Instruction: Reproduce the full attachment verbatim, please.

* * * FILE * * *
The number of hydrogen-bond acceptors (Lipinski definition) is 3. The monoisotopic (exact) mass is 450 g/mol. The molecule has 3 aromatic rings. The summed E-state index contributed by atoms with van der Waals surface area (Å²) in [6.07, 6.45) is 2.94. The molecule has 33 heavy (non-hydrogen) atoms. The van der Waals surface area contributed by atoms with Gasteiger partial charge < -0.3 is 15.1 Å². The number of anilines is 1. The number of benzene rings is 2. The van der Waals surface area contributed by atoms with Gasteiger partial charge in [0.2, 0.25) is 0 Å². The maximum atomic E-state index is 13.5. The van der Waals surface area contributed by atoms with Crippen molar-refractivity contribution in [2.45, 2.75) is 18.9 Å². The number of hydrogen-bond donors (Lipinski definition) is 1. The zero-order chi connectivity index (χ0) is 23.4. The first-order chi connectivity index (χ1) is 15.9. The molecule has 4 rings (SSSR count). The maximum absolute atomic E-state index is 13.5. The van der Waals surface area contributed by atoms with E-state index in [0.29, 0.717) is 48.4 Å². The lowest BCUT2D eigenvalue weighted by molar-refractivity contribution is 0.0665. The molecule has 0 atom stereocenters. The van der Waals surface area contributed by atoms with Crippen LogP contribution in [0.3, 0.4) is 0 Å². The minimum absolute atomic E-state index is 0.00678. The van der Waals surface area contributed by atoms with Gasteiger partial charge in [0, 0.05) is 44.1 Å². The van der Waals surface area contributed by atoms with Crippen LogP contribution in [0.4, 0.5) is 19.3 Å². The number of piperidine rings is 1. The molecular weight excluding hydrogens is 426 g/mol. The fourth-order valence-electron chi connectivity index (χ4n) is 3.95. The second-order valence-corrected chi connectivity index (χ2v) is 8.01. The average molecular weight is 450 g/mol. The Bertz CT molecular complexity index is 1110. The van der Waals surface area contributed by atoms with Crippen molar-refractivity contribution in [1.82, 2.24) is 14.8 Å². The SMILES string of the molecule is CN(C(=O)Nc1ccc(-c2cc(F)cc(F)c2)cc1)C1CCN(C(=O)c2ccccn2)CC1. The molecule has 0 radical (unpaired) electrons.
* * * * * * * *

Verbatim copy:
The number of hydrogen-bond acceptors (Lipinski definition) is 3. The monoisotopic (exact) mass is 450 g/mol. The molecule has 3 aromatic rings. The summed E-state index contributed by atoms with van der Waals surface area (Å²) in [6.07, 6.45) is 2.94. The molecule has 33 heavy (non-hydrogen) atoms. The van der Waals surface area contributed by atoms with Gasteiger partial charge < -0.3 is 15.1 Å². The number of anilines is 1. The number of benzene rings is 2. The van der Waals surface area contributed by atoms with Gasteiger partial charge in [0.2, 0.25) is 0 Å². The maximum atomic E-state index is 13.5. The van der Waals surface area contributed by atoms with Crippen molar-refractivity contribution in [2.45, 2.75) is 18.9 Å². The number of hydrogen-bond donors (Lipinski definition) is 1. The zero-order chi connectivity index (χ0) is 23.4. The first-order chi connectivity index (χ1) is 15.9. The molecule has 4 rings (SSSR count). The maximum absolute atomic E-state index is 13.5. The van der Waals surface area contributed by atoms with E-state index in [0.29, 0.717) is 48.4 Å². The lowest BCUT2D eigenvalue weighted by molar-refractivity contribution is 0.0665. The molecule has 0 atom stereocenters. The van der Waals surface area contributed by atoms with Crippen LogP contribution in [0.3, 0.4) is 0 Å². The minimum absolute atomic E-state index is 0.00678. The van der Waals surface area contributed by atoms with Gasteiger partial charge in [0, 0.05) is 44.1 Å². The van der Waals surface area contributed by atoms with Crippen LogP contribution in [0.4, 0.5) is 19.3 Å². The number of piperidine rings is 1. The molecular weight excluding hydrogens is 426 g/mol. The fourth-order valence-electron chi connectivity index (χ4n) is 3.95. The second-order valence-corrected chi connectivity index (χ2v) is 8.01. The average molecular weight is 450 g/mol. The Bertz CT molecular complexity index is 1110. The van der Waals surface area contributed by atoms with Crippen molar-refractivity contribution in [1.82, 2.24) is 14.8 Å². The SMILES string of the molecule is CN(C(=O)Nc1ccc(-c2cc(F)cc(F)c2)cc1)C1CCN(C(=O)c2ccccn2)CC1. The molecule has 0 radical (unpaired) electrons.